Weidenbaum: It’s elegant. There are moments where little sounds continue from one track to the next, little tinklings in the background.
Tobin: Yeah, I was hoping to make this album full of peripheral noises, with little noises that came in several times throughout the album on different tracks, so you should be able to pick up flutes from track one that appear later on in the album, not as the main feature of a melody, but as some kind of incidental noise.
Weidenbaum: I noticed guitar from the first track shows up on the third track.
Tobin: Yeah, I’ve got all those things happening on this album [laughs].
Weidenbaum: I love the flute on “Searchers.”
Tobin: Thank you.
Weidenbaum: There’s something about the melody, the first two notes remind me of the lesser-sampled part of the Mission: Impossible theme.
Tobin: Oh, really?
Weidenbaum: But then it heads in a prettier direction than I expect.
Tobin: I took a lot of those sounds from Bollywood soundtracks, which interest me because they’re generally Eastern takes on Western themes, so it’s a strange way that it’s translated, in the same way I suppose that Western music kind of emulates Eastern sounds and makes a kind of kitsch version of that sound, you know what I mean? “This is what Oriental sounds like,” or “this is what Indian sounds like.” And I’m sure people from those countries would just think they’re hilarious, in the same way that I’ll listen to a Bollywood disco track and just think it’s the funniest thing ever.
Weidenbaum: Bollywood is one of the ultimate Osterizers of sound.
Tobin: Definitely, a real hybrid of influences. I find it fascinating, really, the whole Bollywood thing. I’d like to see more of the movies, ’cause I’ve just got lots of soundtracks for the moment.
Weidenbaum: It’s interesting you’ve been sampling soundtracks, because a lot of the tracks on the album sound more like soundtracks to films than like stand-alone songs.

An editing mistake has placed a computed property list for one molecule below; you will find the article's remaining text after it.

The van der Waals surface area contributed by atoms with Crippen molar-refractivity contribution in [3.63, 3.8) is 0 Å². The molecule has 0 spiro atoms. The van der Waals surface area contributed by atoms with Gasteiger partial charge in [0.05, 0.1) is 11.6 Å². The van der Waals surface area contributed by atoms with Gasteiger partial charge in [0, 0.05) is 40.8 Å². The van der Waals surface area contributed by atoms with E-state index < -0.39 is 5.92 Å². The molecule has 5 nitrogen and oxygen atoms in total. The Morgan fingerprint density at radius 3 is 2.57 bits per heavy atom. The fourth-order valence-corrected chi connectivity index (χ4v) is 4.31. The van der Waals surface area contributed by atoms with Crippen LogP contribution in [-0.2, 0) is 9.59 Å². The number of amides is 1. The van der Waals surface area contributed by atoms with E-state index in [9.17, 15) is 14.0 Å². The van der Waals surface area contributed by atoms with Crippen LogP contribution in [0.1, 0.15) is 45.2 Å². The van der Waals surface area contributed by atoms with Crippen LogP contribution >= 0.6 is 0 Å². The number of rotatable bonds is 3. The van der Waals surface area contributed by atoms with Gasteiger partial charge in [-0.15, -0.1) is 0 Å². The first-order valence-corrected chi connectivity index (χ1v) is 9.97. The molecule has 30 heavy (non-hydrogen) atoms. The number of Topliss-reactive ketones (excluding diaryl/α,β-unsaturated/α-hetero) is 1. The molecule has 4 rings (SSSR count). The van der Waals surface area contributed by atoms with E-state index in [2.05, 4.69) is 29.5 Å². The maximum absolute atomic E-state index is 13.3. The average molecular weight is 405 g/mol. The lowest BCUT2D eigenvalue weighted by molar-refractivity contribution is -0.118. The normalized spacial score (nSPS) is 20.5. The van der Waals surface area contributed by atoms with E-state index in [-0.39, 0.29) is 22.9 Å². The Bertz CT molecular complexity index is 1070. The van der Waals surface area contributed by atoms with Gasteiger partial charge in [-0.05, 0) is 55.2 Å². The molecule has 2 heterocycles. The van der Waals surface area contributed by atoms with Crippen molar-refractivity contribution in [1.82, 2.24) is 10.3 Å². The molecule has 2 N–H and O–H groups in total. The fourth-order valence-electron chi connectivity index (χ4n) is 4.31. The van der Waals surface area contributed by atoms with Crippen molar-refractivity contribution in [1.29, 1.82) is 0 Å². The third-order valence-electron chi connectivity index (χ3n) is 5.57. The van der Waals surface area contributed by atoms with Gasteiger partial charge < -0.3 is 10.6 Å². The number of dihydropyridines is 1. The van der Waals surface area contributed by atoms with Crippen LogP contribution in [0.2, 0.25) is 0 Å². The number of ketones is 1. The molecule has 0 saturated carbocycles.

Weidenbaum: “Triple Science” in particular — an Alien movie could be built around it.
Tobin: [Laughs] Well, I wonder if songs like that are maybe too busy to feature as part of a bigger thing.
Weidenbaum: It’s have to be a pretty active scene.
Tobin: It’s a strange thing, a lot of music sounds like it could be used in a film because it makes you think of a certain type of movie, but if you actually went to score for that type of film, you’d have to do something much more sparse in order to fit with the images and not completely be an overbearing part of the scene.
Weidenbaum: I think David Holmes has done a pretty good job of making that move.
Tobin: Oh, definitely. I really like the stuff he’s done. I like the movie he researched as well for — oh, what was that?
Weidenbaum: Ocean’s Eleven?
Tobin: Ocean’s Eleven. It was very cool.
Weidenbaum: I just watched the DVD and on the commentary tracks, the actors frequently mention how much they love his score.
Tobin: Wicked. Yeah, he’s done well with that, definitely.
Weidenbaum: When we spoke a few years ago I asked if you thought of records in terms of full-lengths — because drum’n’bass, at the time, remained very singles-oriented. Now you’ve made an album that tends to segue from one track to the next.
Tobin: Yeah, I think that’s all it was. It wasn’t driven as much by a feeling that I need the whole thing to be represented as an “album” as opposed to individual songs. It was more that I kind of like the control aspect [laughs] of going, Well, here’s an order of tracks, in the same way I do an order of records in a DJ set. Here’s the order I’d really like people to hear these in. And I know I have no control over that in reality, people will chop it up and use it in the way that they like, as they should, but it’s a hard thing to resist — to go, well, you know, this is kind of the way I’d like it to be heard. So, I don’t know. I guess it’s just slightly leaning toward that.
Weidenbaum: There is a temptation in the age of the CD and MP3, when you can just hit “random.”
Tobin: Exactly. I’m much more of a fascist in the sense of, like, Right, here’s the tunes and here’s how I’d like them heard. I’d like to go around with a decent set of headphones and give ’em away with each record if I could, make sure everyone was having the optimum sound quality. But, yeah, it’s obviously way beyond my control. It’s a meager attempt at controlling an uncontrollable element.
Weidenbaum: It was the Who who, early on, put things like “Play this record very loud” on their albums.
Tobin: Oh, right, right. Well, you can live in hope.
Weidenbaum: The last time I interviewed you, you were still using your Akai sampler, but you were looking forward, especially when you traveled, to getting a laptop. When did you make that change?